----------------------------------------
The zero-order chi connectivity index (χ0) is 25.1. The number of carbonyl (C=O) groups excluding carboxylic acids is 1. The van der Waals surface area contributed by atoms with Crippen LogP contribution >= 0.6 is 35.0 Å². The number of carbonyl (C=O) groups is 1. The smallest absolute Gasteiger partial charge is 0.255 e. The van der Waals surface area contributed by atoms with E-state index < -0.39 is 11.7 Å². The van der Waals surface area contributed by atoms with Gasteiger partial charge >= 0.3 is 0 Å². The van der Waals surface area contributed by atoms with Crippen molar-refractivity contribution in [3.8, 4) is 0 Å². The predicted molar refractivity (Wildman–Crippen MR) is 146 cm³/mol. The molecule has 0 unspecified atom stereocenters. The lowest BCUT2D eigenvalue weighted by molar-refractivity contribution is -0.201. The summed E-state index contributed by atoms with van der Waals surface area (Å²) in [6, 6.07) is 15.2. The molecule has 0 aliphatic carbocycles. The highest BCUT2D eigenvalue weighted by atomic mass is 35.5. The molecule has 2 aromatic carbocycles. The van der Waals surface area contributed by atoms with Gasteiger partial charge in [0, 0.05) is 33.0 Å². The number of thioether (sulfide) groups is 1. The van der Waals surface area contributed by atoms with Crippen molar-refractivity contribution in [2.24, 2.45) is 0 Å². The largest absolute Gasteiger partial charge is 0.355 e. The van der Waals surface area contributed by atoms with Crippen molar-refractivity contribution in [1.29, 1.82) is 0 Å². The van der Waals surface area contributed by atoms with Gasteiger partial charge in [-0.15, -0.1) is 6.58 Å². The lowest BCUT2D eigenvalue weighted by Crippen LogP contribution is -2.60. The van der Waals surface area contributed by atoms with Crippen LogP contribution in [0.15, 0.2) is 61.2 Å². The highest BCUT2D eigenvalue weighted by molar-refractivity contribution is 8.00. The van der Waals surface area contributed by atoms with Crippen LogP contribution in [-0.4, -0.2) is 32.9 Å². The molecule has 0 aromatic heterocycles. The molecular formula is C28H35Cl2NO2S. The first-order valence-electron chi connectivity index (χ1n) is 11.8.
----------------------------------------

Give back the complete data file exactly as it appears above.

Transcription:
The zero-order chi connectivity index (χ0) is 25.1. The number of carbonyl (C=O) groups excluding carboxylic acids is 1. The van der Waals surface area contributed by atoms with Crippen LogP contribution >= 0.6 is 35.0 Å². The number of carbonyl (C=O) groups is 1. The smallest absolute Gasteiger partial charge is 0.255 e. The van der Waals surface area contributed by atoms with E-state index < -0.39 is 11.7 Å². The van der Waals surface area contributed by atoms with Gasteiger partial charge >= 0.3 is 0 Å². The van der Waals surface area contributed by atoms with Crippen molar-refractivity contribution in [3.8, 4) is 0 Å². The predicted molar refractivity (Wildman–Crippen MR) is 146 cm³/mol. The molecule has 0 unspecified atom stereocenters. The lowest BCUT2D eigenvalue weighted by molar-refractivity contribution is -0.201. The summed E-state index contributed by atoms with van der Waals surface area (Å²) in [6, 6.07) is 15.2. The molecule has 0 aliphatic carbocycles. The highest BCUT2D eigenvalue weighted by atomic mass is 35.5. The molecule has 2 aromatic carbocycles. The van der Waals surface area contributed by atoms with Gasteiger partial charge in [0, 0.05) is 33.0 Å². The number of thioether (sulfide) groups is 1. The van der Waals surface area contributed by atoms with Crippen molar-refractivity contribution in [2.24, 2.45) is 0 Å². The largest absolute Gasteiger partial charge is 0.355 e. The van der Waals surface area contributed by atoms with Crippen molar-refractivity contribution in [1.29, 1.82) is 0 Å². The van der Waals surface area contributed by atoms with Gasteiger partial charge in [-0.15, -0.1) is 6.58 Å². The lowest BCUT2D eigenvalue weighted by Crippen LogP contribution is -2.60. The van der Waals surface area contributed by atoms with Crippen LogP contribution in [0.15, 0.2) is 61.2 Å². The highest BCUT2D eigenvalue weighted by molar-refractivity contribution is 8.00. The van der Waals surface area contributed by atoms with Crippen LogP contribution in [-0.4, -0.2) is 32.9 Å². The molecule has 0 aromatic heterocycles. The molecular formula is C28H35Cl2NO2S. The first-order valence-electron chi connectivity index (χ1n) is 11.8.